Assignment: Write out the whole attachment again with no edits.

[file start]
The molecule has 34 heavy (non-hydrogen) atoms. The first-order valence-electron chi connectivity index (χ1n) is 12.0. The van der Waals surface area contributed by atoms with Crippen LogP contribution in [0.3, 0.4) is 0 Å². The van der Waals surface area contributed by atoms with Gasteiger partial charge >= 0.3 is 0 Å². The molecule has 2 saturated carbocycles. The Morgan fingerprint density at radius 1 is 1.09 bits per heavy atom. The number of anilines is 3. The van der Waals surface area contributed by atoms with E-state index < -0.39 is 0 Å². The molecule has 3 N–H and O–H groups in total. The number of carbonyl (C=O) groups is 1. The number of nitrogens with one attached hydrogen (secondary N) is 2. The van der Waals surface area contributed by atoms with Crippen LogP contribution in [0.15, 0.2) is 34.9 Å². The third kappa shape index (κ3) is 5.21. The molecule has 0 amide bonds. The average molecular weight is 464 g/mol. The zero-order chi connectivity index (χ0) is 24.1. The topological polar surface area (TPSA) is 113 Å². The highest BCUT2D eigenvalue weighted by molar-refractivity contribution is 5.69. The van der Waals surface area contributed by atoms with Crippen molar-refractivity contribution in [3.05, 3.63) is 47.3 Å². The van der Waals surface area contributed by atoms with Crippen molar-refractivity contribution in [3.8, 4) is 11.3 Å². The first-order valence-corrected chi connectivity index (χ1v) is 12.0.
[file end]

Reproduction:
The molecule has 34 heavy (non-hydrogen) atoms. The first-order valence-electron chi connectivity index (χ1n) is 12.0. The van der Waals surface area contributed by atoms with Crippen LogP contribution in [0.3, 0.4) is 0 Å². The van der Waals surface area contributed by atoms with Gasteiger partial charge >= 0.3 is 0 Å². The molecule has 2 saturated carbocycles. The Morgan fingerprint density at radius 1 is 1.09 bits per heavy atom. The number of anilines is 3. The van der Waals surface area contributed by atoms with E-state index < -0.39 is 0 Å². The molecule has 3 N–H and O–H groups in total. The number of carbonyl (C=O) groups is 1. The number of nitrogens with one attached hydrogen (secondary N) is 2. The van der Waals surface area contributed by atoms with Crippen LogP contribution in [0.15, 0.2) is 34.9 Å². The third kappa shape index (κ3) is 5.21. The molecule has 0 amide bonds. The average molecular weight is 464 g/mol. The zero-order chi connectivity index (χ0) is 24.1. The topological polar surface area (TPSA) is 113 Å². The highest BCUT2D eigenvalue weighted by molar-refractivity contribution is 5.69. The van der Waals surface area contributed by atoms with Crippen molar-refractivity contribution in [3.05, 3.63) is 47.3 Å². The van der Waals surface area contributed by atoms with Crippen molar-refractivity contribution in [3.8, 4) is 11.3 Å². The first-order valence-corrected chi connectivity index (χ1v) is 12.0.